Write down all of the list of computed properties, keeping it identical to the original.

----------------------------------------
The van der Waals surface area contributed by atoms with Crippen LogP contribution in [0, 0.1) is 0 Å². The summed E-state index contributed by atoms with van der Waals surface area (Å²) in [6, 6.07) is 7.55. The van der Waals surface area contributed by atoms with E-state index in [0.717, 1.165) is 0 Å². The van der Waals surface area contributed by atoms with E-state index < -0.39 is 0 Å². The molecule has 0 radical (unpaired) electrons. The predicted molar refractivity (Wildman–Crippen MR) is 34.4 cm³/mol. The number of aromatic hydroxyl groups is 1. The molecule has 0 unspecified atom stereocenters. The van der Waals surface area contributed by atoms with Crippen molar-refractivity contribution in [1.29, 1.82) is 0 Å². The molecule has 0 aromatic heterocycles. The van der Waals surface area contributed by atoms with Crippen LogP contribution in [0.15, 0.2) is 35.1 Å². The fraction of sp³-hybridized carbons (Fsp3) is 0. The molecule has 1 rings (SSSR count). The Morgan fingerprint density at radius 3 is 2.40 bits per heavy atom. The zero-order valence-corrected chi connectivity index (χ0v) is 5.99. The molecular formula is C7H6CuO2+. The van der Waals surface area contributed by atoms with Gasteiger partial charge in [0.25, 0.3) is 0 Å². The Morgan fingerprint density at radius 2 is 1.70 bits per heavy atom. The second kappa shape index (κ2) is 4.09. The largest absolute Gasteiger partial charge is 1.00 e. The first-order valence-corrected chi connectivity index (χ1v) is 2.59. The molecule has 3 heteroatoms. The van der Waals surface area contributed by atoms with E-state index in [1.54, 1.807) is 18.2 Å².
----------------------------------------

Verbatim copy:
The van der Waals surface area contributed by atoms with Crippen LogP contribution in [0, 0.1) is 0 Å². The summed E-state index contributed by atoms with van der Waals surface area (Å²) in [6, 6.07) is 7.55. The van der Waals surface area contributed by atoms with E-state index in [0.717, 1.165) is 0 Å². The van der Waals surface area contributed by atoms with E-state index < -0.39 is 0 Å². The molecule has 0 radical (unpaired) electrons. The predicted molar refractivity (Wildman–Crippen MR) is 34.4 cm³/mol. The number of aromatic hydroxyl groups is 1. The molecule has 0 unspecified atom stereocenters. The van der Waals surface area contributed by atoms with Crippen molar-refractivity contribution in [1.29, 1.82) is 0 Å². The molecule has 0 aromatic heterocycles. The van der Waals surface area contributed by atoms with Crippen LogP contribution in [0.15, 0.2) is 35.1 Å². The fraction of sp³-hybridized carbons (Fsp3) is 0. The molecule has 1 rings (SSSR count). The Morgan fingerprint density at radius 3 is 2.40 bits per heavy atom. The zero-order valence-corrected chi connectivity index (χ0v) is 5.99. The molecular formula is C7H6CuO2+. The van der Waals surface area contributed by atoms with Gasteiger partial charge in [0.25, 0.3) is 0 Å². The Morgan fingerprint density at radius 2 is 1.70 bits per heavy atom. The second kappa shape index (κ2) is 4.09. The largest absolute Gasteiger partial charge is 1.00 e. The first-order valence-corrected chi connectivity index (χ1v) is 2.59. The molecule has 3 heteroatoms. The van der Waals surface area contributed by atoms with E-state index in [1.54, 1.807) is 18.2 Å².